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European officials tell Google to clarify policy

Regulators want better explainer on user privacy

PARIS — What does Google know about its users and how does it know it? European privacy regulators on Tuesday warned the company to clarify those issues — or risk fines or other penalties by early next year.

In a letter to Larry Page, chief executive of Google, 27 European data-protection agencies asked the company to modify its global privacy policy that governs dozens of Google online services so that users have a clearer understanding of what personal ­data is being collected and can better control how that information is shared with advertisers.

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Google collects personal ­data, like the sex and age of ­users and their Web browsing histories, in order to tailor its services to individual users and also to sell ads.

When Google introduced the privacy policy last winter, it described it as a way to streamline its use of personal data across a range of services that were each previously covered by separate privacy guidelines.

In keeping with European privacy law, Google said it was collecting the data only if users ‘‘opted in.’’ But opting in essentially became a requirement of using each of the services after the new policy went into effect.

European privacy regulators had expressed concern last winter about the new procedures and had asked Google to delay implementing them. After the company declined, the European Commission asked France’s privacy agency to take the lead on a legal ­analysis, which resulted in the warning to Page Tuesday.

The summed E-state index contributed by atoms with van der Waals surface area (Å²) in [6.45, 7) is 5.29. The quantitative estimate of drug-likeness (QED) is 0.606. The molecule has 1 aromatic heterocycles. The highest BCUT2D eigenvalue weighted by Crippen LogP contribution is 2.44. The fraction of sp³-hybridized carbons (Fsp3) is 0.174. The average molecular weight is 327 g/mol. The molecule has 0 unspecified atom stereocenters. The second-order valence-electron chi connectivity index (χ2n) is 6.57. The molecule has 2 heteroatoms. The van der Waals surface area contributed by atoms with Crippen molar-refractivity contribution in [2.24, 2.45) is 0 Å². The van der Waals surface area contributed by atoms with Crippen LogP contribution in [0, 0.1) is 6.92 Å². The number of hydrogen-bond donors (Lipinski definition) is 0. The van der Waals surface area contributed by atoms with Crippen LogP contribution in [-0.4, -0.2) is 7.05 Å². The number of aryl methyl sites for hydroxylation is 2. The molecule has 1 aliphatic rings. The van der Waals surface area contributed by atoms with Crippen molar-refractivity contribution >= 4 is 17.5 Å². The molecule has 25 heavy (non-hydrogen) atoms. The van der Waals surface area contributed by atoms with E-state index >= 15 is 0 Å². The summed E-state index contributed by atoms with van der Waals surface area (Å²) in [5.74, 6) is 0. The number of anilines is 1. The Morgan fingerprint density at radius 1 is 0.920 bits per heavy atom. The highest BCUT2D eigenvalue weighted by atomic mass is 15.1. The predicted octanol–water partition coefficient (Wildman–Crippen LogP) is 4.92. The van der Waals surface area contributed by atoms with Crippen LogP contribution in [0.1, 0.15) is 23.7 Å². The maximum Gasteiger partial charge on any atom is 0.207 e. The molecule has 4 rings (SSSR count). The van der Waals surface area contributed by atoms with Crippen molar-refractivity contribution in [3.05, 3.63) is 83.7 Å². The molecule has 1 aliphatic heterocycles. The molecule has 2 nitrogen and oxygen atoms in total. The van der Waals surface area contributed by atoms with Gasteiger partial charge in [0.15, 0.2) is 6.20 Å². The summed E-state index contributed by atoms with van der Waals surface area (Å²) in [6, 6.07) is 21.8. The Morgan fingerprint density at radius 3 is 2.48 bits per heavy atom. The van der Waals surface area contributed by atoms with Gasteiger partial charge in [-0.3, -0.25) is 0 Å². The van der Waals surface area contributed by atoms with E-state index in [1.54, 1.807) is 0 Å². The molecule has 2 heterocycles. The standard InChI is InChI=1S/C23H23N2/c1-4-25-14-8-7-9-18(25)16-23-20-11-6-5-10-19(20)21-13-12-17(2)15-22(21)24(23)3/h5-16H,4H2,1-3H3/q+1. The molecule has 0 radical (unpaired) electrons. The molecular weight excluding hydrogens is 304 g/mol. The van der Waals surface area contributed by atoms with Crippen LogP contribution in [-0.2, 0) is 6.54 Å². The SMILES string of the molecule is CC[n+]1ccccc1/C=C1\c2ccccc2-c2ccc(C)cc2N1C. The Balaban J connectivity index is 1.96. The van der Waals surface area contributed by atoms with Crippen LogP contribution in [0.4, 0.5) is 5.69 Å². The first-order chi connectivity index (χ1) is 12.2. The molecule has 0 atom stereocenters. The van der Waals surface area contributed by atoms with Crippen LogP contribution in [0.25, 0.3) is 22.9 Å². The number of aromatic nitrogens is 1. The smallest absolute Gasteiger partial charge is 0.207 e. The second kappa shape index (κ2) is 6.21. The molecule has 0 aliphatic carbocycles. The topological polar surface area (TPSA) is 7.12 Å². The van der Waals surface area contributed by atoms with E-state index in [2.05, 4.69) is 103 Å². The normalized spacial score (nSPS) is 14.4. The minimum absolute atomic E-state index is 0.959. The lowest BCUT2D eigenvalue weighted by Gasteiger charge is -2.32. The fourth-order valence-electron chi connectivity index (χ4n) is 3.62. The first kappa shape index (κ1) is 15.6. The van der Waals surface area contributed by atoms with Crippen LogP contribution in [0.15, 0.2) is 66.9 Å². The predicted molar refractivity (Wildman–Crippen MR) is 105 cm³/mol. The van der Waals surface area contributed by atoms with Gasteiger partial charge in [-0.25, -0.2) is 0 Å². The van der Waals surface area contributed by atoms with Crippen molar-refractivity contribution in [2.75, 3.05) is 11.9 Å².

The privacy regulators said Google provided users with incomplete disclosure about its processing and storage of the data, as well as insufficient control over how information from different Google services is blended to build detailed personal profiles.

Regulators said Google provided users with incomplete disclosure about its processing and storage of the data.

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Google also makes it too cumbersome for users to block the collection of these data, the regulators said.

“The new privacy policy ­allows an unprecedented combination of data across different Google services,’’ Isabelle Falque-Pierrotin, chairwoman of the French data-protection authority, said at a news conference in Paris. ‘‘We are not opposed to this, in principle, but the data could be employed in ways that the user is not aware of.’’

Falque-Pierrotin, whose agency, called CNIL, conducted an investigation of the policy change on behalf of the other EU data-protection authorities, said she would give Google ‘‘three to four months’’ to make changes.

Google said it was reviewing the letter and an accompanying report from the data-protection authorities, but added that it was confident the new policy respected EU law.

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